To the United States House of Representatives
[New York, 14 January 1790]
I receive with pleasure the assurances you give me that you will diligently and anxiously pursue such measures as shall appear to you conducive to the interests of your Constituents; and that an early and serious consideration will be given to the various and weighty matters, recommended by me to your attention.
I have full confidence that your deliberations will continue to be directed by an enlightened and virtuous zeal for the happiness of our Country.1
LB, DLC:GW; copy, DNA: RG 233, First Congress, Records of Legislative Proceedings, Journals.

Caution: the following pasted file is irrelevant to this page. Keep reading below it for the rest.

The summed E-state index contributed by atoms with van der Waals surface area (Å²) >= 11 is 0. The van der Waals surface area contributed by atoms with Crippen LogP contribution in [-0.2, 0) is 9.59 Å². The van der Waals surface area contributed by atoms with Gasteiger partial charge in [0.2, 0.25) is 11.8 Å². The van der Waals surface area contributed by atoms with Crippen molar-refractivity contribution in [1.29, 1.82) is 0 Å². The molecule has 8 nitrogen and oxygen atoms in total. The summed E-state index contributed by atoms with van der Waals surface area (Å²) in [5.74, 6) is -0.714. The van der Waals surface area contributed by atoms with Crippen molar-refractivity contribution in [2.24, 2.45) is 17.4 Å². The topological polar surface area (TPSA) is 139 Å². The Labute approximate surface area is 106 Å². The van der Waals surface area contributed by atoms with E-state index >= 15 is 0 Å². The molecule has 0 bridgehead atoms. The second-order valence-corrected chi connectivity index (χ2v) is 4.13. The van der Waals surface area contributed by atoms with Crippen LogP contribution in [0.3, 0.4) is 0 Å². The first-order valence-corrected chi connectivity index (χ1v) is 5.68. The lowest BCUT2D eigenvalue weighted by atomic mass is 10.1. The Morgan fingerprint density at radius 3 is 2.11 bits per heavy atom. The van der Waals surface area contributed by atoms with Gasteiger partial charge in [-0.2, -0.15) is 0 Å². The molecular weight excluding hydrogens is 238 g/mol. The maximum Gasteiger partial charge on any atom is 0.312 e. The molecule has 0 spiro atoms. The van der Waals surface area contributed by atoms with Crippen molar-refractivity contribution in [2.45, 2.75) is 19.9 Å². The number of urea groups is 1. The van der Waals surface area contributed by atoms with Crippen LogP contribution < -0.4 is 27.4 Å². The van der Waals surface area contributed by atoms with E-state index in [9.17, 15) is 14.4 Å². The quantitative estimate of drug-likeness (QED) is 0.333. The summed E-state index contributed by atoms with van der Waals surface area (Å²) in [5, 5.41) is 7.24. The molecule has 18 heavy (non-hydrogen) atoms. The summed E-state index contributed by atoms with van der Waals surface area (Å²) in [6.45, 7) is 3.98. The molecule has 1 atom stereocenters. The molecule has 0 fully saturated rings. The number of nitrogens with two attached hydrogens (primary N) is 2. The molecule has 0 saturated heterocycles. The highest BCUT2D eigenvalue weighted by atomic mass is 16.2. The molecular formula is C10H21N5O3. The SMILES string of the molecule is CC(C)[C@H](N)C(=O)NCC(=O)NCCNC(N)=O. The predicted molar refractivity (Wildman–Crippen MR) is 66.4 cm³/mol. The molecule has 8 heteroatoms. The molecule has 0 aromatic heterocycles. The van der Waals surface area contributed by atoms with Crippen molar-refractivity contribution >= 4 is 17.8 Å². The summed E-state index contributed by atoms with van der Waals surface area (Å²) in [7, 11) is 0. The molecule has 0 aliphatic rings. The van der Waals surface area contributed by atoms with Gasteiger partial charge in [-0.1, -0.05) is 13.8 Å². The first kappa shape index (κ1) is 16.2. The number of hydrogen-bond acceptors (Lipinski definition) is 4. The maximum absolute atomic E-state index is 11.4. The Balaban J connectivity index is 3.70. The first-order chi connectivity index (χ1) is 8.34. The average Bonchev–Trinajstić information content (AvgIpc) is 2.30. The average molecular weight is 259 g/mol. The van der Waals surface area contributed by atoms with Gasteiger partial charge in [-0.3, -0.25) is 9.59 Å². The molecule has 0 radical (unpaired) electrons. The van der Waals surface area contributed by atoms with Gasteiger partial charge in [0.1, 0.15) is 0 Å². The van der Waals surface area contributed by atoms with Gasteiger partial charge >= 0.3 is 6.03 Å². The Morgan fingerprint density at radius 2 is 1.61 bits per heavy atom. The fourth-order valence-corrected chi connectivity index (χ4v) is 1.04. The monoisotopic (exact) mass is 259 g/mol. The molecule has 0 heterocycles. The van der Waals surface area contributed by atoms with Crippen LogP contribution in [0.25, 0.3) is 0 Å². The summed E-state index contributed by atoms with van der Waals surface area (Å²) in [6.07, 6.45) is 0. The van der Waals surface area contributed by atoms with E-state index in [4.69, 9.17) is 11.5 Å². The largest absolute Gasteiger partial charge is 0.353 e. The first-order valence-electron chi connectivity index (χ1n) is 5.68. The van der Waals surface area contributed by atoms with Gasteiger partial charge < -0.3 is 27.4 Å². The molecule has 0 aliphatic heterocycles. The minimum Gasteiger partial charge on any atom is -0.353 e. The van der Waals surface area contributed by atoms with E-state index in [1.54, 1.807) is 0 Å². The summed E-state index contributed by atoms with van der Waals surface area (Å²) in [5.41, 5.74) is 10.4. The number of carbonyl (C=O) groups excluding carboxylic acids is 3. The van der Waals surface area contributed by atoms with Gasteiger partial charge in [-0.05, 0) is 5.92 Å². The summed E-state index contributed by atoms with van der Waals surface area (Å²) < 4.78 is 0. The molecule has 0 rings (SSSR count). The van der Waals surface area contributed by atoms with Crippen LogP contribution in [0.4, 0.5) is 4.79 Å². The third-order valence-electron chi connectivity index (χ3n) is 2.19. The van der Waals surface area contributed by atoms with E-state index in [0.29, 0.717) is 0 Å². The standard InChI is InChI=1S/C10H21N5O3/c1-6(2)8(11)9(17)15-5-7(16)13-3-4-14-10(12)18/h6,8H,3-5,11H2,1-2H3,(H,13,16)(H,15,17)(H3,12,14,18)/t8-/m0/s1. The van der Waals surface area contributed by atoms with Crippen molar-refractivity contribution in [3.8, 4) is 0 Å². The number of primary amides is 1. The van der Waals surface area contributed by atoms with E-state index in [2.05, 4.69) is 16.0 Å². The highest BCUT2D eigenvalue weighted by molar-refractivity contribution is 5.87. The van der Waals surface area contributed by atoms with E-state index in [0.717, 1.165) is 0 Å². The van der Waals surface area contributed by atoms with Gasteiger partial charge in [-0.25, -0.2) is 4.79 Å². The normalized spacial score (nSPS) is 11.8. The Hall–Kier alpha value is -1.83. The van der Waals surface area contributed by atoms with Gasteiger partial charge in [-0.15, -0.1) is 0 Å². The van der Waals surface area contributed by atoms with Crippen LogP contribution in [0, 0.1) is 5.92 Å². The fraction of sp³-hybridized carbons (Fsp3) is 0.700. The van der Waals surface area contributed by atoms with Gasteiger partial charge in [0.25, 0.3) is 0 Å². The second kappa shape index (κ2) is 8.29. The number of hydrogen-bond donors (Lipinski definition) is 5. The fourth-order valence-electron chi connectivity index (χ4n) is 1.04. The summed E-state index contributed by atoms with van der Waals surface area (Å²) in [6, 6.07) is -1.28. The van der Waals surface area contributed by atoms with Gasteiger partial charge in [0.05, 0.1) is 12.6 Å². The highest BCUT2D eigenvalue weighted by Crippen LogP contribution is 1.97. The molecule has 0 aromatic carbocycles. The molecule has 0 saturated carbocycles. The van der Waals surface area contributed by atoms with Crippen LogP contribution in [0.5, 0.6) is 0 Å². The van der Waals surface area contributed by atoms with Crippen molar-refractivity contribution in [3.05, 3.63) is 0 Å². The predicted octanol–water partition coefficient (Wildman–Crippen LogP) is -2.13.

1. This document is headed: “Answer to the Address of the House of Representatives.” See GW to the United States Senate and House of Representatives, 8 Jan. 1790, and notes. On 13 Jan. the House committee appointed to wait on the president and inquire when it would be convenient for him to receive the House’s reply to his State of the Union address, reported that GW had designated noon on 14 Jan. as the time to receive the House’s address “at his own house.” The next day the Speaker, “attended by the House, then withdrew to the house of the President of the United States, and there presented to him the address of this House in answer to his speech to both Houses of Congress.” GW then made the reply (DHFC description begins Linda Grant De Pauw et al., eds. Documentary History of the First Federal Congress of the United States of America, March 4, 1789-March 3, 1791. 20 vols. to date. Baltimore, 1972—. description ends , 3:262).